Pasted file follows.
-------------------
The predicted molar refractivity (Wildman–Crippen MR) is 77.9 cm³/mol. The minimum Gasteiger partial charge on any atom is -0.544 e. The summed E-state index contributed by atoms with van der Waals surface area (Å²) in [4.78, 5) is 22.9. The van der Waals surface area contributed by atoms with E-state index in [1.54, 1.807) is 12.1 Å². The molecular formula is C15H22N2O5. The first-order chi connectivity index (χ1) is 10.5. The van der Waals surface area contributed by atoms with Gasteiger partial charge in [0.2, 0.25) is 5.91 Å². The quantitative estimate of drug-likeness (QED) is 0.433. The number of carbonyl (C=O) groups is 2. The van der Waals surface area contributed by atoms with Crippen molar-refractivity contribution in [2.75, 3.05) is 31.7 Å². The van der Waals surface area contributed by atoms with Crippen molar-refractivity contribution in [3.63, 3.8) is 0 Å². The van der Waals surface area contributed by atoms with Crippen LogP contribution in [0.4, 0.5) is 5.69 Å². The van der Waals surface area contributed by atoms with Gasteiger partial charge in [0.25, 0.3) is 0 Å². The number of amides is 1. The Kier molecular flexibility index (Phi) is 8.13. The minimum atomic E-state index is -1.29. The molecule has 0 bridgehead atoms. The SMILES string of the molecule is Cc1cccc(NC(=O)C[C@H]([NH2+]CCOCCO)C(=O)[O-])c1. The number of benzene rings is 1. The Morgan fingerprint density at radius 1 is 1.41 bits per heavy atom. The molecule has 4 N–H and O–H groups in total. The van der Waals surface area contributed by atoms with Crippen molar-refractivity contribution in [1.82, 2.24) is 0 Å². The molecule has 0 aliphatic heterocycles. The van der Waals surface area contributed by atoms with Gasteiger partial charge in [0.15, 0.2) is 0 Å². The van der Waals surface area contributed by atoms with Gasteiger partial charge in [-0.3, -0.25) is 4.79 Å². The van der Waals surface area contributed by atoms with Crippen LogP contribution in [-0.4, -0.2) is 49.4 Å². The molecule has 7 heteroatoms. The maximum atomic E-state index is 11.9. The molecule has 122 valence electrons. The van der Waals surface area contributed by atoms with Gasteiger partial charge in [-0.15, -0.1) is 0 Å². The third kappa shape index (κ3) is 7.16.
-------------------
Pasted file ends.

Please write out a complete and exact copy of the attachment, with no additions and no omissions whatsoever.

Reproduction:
The predicted molar refractivity (Wildman–Crippen MR) is 77.9 cm³/mol. The minimum Gasteiger partial charge on any atom is -0.544 e. The summed E-state index contributed by atoms with van der Waals surface area (Å²) in [4.78, 5) is 22.9. The van der Waals surface area contributed by atoms with E-state index in [1.54, 1.807) is 12.1 Å². The molecular formula is C15H22N2O5. The first-order chi connectivity index (χ1) is 10.5. The van der Waals surface area contributed by atoms with Gasteiger partial charge in [0.2, 0.25) is 5.91 Å². The quantitative estimate of drug-likeness (QED) is 0.433. The number of carbonyl (C=O) groups is 2. The van der Waals surface area contributed by atoms with Crippen molar-refractivity contribution in [2.75, 3.05) is 31.7 Å². The van der Waals surface area contributed by atoms with Crippen molar-refractivity contribution in [3.63, 3.8) is 0 Å². The van der Waals surface area contributed by atoms with Crippen LogP contribution in [0.4, 0.5) is 5.69 Å². The van der Waals surface area contributed by atoms with Gasteiger partial charge in [0.25, 0.3) is 0 Å². The number of amides is 1. The Kier molecular flexibility index (Phi) is 8.13. The minimum atomic E-state index is -1.29. The molecule has 0 bridgehead atoms. The SMILES string of the molecule is Cc1cccc(NC(=O)C[C@H]([NH2+]CCOCCO)C(=O)[O-])c1. The number of benzene rings is 1. The Morgan fingerprint density at radius 1 is 1.41 bits per heavy atom. The molecule has 4 N–H and O–H groups in total. The van der Waals surface area contributed by atoms with Crippen molar-refractivity contribution in [1.82, 2.24) is 0 Å². The molecule has 0 aliphatic heterocycles. The van der Waals surface area contributed by atoms with Gasteiger partial charge in [0.15, 0.2) is 0 Å². The van der Waals surface area contributed by atoms with Gasteiger partial charge in [-0.3, -0.25) is 4.79 Å². The van der Waals surface area contributed by atoms with Crippen LogP contribution in [-0.4, -0.2) is 49.4 Å². The molecule has 7 heteroatoms. The maximum atomic E-state index is 11.9. The molecule has 122 valence electrons. The van der Waals surface area contributed by atoms with Gasteiger partial charge in [-0.15, -0.1) is 0 Å². The third kappa shape index (κ3) is 7.16.